'Swiftian' takes on a whole new meaning as Taylor Swift fans descend on Chicago

My wife and I joined legions of Taylor Swift fans heading downtown Friday afternoon, wearing white cowboy boots, a little fringed dress, and a pink sequined cowboy hat.

The fans, that is. My wife and I wore casual clothes appropriate for a 60 year old couple visiting the Art Institute (hiss, Okay. Me: black jeans, sky blue button-up shirt, and blue boots; my wife: beautiful in a scarlet floral skirt, black blouse and sandals).

Our trip had nothing to do with the big concert at Soldier Field. But the timing must be lucky. The gathering for the first of Swift's three shows this weekend set a festive mood.

Most of the people waiting on the platform in Northbrook for Metra at 1:35 p.m. were Swift fans, though not all of them were dressed for the event. To our left, a couple in their 30s in standard edition suburban disability, man carrying a backpack. Headed, he said, to check into the hotel before the concert.

“Intelligent!” I replied, that is “How many hundred dollars more on top of the few thousand you prepared for tickets,” not voiced.

Not to judge. You put your money where your passion is, if you are lucky enough to have both money and passion. My wife and I are blowing… ah… greenery worth a Taylor Swift ticket to plant this spring. Those bushes and flowers will surely become dry husks buried in the ground while the memories of the concert still glisten brightly.

To our right, five young women in two groups. The aforementioned pair of boots and white fringe. The second group of three teenagers, a father hanging around them. As he left, he turned to us—like an actor breaking the fourth wall—and observed that sending them downtown was the easy part. The challenge is driving to Soldier Field at midnight to retrieve it.

“Full-service dad,” I said, approving. Because part of what media does is validate, I have to take this opportunity to give a big tip and official Sun-Times thanks to every parent who does the heavy lifting of logistics and emptying wallets to get their kids to the show and back. I'm sure your kids will thank you too, if they can.

Taylor Swift definitely gives me such an empowering hug — from a distance, sadly — that even I know who she is, and have heard and enjoyed several of her songs (“Shake it Off,” “Anti-Hero”).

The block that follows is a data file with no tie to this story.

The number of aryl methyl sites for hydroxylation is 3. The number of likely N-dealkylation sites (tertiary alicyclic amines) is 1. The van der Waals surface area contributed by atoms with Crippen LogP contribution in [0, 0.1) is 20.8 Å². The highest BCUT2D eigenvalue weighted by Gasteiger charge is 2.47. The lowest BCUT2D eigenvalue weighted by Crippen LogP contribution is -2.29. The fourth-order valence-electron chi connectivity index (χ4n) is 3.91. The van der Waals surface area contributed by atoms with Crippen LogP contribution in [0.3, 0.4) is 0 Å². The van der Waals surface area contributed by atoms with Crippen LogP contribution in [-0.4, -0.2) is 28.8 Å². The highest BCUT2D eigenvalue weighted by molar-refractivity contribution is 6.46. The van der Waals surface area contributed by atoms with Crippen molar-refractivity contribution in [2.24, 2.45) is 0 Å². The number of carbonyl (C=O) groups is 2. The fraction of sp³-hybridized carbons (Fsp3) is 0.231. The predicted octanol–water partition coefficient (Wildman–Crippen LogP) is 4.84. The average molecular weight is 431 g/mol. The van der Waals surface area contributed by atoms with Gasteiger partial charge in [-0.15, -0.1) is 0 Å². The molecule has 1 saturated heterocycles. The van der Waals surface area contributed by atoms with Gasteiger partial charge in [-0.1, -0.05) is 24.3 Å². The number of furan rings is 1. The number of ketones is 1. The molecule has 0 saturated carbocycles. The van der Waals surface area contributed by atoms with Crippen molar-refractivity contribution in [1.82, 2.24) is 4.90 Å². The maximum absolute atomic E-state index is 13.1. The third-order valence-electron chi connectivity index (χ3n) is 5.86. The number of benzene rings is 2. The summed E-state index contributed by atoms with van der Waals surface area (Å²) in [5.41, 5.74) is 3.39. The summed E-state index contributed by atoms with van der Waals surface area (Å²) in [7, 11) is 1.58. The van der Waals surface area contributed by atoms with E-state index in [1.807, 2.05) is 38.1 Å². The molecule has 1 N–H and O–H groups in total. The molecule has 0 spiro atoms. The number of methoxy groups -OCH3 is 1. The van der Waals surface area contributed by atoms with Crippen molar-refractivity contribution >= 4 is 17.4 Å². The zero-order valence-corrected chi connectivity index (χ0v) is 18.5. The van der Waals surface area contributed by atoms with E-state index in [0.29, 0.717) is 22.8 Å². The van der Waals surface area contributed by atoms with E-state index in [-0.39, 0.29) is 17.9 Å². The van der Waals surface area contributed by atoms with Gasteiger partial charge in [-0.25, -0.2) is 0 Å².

Usually, grand acts that send seismic shockwaves through society go completely blank when they reach me. For example, take recently New Yorkers articles on top music acts featuring private performances at weddings and parties. The Rolling Stones will appear and play for half an hour at your 50th birthday party if you pay enough.

The narrative is built around rapper Flo Rida's performance – for an unspecified six-figure fee – at a Chicago area bar mitzvah party. This is literally the first time I've ever read a musician's name, and I can't imagine shelling out $200,000, or any amount, to wow a 13-year-old and his friends. The father blushes as his own name is printed, and we find ourselves in a strange cultural moment as wealthy benefactors tear themselves away from the potlatch display they have just costly arranged.

I would almost suggest the Taylor Swift concert was a civic unifying event. It was later reflected that he seemed to have an overwhelming white audience in, for starters, the FOP image of the ideal city.

Still, this past weekend showed that people will be pulling downtown, shelling out big bucks, with pretty strong incentives. I am no expert on the Swiftian canon, although I have read “Gulliver's Travels” and sometimes use the word “brobdingnagian” correctly.

But I can state with almost certainty that Taylor Swift makes her fans feel loved, needed, and validated, internally, and part of something bigger than themselves. (Oh come on, stop it, “Swiftien,” Jonathan Swift, that's a good joke). Now Mayor Brandon Johnson has to figure out how to do that around the clock for everyone.

Taylor Swift went to Detroit for two nights. Chicago seems to have gone through one summer weekend with a body count of only… whoops… 40 people shot, eight fatal. That's quite a lot. Concerts can distract us from that, and maybe even should. God knows the problems are all still here waiting for us Monday morning.